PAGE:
6 Qualities That Make A Good Classroom

An astonishing number of children globally, unfortunately, do not have access to proper education.

According to some estimates, of the staggering 780 million children worldwide, around 5% have never sat in a classroom.

The numbers do refer to many children in war-torn countries, around the Middle East, South America, and Africa.

However, even in first-world countries such as the US, the number is extremely high due to parental negligence and poor living conditions. 

These numbers make you grateful that your kid is not among the 5%, yet even the children attending schools are reporting low performance on tests and are scoring low grades.

Psychologists do not blame the system per se, however, the performance is affected by the classroom, or the environment, to be more precise.

In Sweden and Norway, countries with the highest performance, classrooms have been adapted to suit the needs of the children, and more friendly surroundings are created.

This model can be easily adapted in other countries as well, therefore we’ll discuss some six qualities that can improve a classroom.


The List of Qualities or Characteristics of a Good Classroom

  • Student-centred
  • The equipment 
  • Include some workshop ideas in the classroom 
  • Making pauses 
  • Colours are important 


One effective yet affordable way to increase the overall productivity of the students and enhance the quality of the classroom is by simply rearranging the sitting pattern.

Traditional classroom models are mostly teacher-centred, directing the whole attention to the board.

Teacher-centred lessons are not necessarily counterproductive, however, the model itself seems authoritarian, and therefore implementing a rearranged sitting pattern can drastically change this.

By simply putting the tables in a round pattern, the teacher is still in the centre of attention, but by this change, the students have a better look at their peers and a more intimate and more productive atmosphere is created.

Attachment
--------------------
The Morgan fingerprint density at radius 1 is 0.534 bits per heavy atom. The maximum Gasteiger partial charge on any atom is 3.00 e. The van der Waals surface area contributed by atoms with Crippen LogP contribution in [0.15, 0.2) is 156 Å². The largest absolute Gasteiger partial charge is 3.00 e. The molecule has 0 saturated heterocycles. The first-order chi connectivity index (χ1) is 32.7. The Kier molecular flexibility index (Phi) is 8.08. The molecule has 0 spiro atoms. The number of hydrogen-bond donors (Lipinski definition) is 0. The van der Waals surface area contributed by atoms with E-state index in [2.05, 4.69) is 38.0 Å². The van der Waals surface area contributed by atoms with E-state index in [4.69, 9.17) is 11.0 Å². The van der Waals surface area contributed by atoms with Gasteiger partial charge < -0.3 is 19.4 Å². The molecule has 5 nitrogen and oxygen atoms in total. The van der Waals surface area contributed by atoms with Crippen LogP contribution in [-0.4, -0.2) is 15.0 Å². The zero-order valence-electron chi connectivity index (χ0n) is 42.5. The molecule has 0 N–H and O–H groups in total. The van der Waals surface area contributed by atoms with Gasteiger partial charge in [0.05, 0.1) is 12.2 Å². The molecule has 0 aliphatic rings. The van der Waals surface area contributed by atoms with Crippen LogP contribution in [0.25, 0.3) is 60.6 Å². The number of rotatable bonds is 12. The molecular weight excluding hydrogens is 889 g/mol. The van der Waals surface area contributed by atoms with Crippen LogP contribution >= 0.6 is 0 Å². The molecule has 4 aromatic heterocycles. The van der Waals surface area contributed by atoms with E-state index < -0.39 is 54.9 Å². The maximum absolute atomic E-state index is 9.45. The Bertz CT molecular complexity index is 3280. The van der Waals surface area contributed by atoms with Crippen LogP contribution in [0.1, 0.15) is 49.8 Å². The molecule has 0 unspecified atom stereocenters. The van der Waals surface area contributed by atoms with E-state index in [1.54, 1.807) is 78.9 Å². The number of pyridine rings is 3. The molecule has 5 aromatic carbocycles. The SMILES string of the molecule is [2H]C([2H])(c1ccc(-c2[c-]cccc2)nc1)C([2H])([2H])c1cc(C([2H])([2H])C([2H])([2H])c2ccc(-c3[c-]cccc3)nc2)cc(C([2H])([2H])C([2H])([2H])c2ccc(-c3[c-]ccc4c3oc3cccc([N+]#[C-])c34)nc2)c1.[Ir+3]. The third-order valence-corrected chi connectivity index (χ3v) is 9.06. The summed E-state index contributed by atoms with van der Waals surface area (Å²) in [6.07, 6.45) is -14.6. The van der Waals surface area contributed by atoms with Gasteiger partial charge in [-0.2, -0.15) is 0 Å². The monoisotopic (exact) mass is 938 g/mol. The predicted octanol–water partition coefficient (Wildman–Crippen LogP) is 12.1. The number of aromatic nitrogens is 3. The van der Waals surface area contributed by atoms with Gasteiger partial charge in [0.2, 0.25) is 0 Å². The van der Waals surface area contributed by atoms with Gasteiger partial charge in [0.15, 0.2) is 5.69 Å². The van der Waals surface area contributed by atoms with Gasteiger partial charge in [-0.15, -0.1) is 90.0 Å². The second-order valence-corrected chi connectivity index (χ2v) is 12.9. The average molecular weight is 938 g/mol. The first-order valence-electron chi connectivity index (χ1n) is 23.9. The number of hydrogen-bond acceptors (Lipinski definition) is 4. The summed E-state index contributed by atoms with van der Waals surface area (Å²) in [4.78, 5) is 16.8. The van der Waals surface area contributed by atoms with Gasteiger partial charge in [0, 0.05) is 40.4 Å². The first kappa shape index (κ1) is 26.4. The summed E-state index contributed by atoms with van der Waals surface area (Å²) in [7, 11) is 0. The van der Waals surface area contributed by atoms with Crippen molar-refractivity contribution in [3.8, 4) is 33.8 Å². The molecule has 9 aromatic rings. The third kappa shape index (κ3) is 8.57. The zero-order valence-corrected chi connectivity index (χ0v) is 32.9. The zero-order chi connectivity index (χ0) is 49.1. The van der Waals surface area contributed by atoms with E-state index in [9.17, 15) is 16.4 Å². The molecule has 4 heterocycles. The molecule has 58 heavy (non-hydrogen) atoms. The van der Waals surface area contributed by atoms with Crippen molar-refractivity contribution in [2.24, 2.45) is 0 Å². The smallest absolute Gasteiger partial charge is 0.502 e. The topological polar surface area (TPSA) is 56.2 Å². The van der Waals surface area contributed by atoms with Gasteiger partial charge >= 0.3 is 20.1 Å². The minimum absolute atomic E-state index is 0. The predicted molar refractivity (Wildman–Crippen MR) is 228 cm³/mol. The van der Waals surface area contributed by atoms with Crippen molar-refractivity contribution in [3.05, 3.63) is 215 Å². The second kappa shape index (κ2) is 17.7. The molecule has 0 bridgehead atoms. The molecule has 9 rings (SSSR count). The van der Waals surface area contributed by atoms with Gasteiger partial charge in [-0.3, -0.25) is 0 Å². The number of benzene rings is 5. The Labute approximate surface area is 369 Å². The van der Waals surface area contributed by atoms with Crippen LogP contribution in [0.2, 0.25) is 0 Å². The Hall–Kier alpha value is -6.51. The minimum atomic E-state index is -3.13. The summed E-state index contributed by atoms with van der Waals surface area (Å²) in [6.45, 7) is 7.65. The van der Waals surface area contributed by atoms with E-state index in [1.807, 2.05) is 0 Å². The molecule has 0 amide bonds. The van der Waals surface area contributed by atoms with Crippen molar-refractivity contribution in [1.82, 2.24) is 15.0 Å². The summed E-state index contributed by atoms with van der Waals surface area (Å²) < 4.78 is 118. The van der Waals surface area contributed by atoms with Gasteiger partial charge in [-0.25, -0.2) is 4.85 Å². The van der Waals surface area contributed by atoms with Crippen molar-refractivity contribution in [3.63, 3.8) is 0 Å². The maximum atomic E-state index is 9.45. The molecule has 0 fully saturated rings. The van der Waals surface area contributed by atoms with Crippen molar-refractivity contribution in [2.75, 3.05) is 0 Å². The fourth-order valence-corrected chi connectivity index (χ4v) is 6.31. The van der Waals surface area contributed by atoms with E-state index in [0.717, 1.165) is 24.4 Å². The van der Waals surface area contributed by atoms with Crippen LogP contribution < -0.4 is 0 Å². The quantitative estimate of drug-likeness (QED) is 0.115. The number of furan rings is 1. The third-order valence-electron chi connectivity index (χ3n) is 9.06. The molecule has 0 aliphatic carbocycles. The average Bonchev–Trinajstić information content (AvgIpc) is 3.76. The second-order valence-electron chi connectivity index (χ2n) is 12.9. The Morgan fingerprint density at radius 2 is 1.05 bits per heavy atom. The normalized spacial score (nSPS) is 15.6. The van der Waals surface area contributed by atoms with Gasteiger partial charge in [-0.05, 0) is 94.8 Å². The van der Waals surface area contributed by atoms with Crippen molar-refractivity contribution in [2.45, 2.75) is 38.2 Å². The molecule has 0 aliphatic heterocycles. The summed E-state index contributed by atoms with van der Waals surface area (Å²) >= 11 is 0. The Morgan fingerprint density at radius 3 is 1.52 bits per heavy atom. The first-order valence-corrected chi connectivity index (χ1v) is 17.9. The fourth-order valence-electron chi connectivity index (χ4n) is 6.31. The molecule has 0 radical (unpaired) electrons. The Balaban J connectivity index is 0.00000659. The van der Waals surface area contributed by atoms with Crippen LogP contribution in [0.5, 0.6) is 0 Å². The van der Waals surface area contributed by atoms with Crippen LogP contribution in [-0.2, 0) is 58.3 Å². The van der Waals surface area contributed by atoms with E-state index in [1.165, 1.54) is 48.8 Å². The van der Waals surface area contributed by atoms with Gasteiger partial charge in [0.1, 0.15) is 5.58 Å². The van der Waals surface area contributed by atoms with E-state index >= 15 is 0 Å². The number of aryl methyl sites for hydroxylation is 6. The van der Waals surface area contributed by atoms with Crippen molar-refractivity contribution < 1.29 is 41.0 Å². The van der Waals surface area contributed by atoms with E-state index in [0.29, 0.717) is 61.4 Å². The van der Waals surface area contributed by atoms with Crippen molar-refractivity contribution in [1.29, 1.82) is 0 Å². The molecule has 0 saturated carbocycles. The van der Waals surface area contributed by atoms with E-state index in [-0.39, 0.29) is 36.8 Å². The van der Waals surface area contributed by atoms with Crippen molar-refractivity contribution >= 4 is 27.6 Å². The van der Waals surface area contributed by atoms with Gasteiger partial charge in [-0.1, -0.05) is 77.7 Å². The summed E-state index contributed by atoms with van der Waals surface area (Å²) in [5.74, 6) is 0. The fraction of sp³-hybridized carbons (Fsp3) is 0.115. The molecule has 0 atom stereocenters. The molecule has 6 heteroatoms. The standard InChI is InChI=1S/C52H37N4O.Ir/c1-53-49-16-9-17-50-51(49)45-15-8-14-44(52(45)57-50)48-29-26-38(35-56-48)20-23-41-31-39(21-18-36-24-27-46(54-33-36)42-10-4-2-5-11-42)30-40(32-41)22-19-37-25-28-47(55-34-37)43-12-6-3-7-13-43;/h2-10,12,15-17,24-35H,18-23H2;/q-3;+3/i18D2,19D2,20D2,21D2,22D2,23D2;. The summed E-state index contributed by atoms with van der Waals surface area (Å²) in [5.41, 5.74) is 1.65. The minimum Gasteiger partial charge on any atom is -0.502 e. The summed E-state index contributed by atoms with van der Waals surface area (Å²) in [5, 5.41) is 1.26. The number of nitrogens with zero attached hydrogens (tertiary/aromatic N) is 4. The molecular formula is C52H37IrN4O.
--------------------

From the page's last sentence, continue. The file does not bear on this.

Freedom can motivate the students to work harder and be more intuitive.

We also recommend ditching the old one-person-one-table pattern and encouraging letting two or three students share the table.

This sitting pattern is perfect for group work, and a hoof-like pattern is suitable for games.

The simple change of a sitting pattern, an inexpensive solution, can change the whole dynamic of the classroom.

It can boost confidence, encourage involvement, and the students might feel more motivated to do their work. 

Traditional classroom sitting positions have their perks, for certain exercises and lessons, but that should be only for a short amount of time, and for a specific lesson or exercise. Implementing new and innovative approaches is what makes a classroom better. 

The equipment 

The school’s equipment is mostly determined by the school’s budget. We do understand the costs and the limitations budgets are imposing on schools, however, small changes are usually affordable and can always be squeezed in, with all the other expenses.

We do believe that schools require proper equipment as the students are spending most days behind a table, and most of their time listening to the teacher.

Numerous studies have linked better performance by students sitting behind a clean and new desk, as opposed to the ones worn out and often scratched on by other students.

Therefore, a small investment like purchasing school tables can make all the difference in the world in terms of quality and student performance.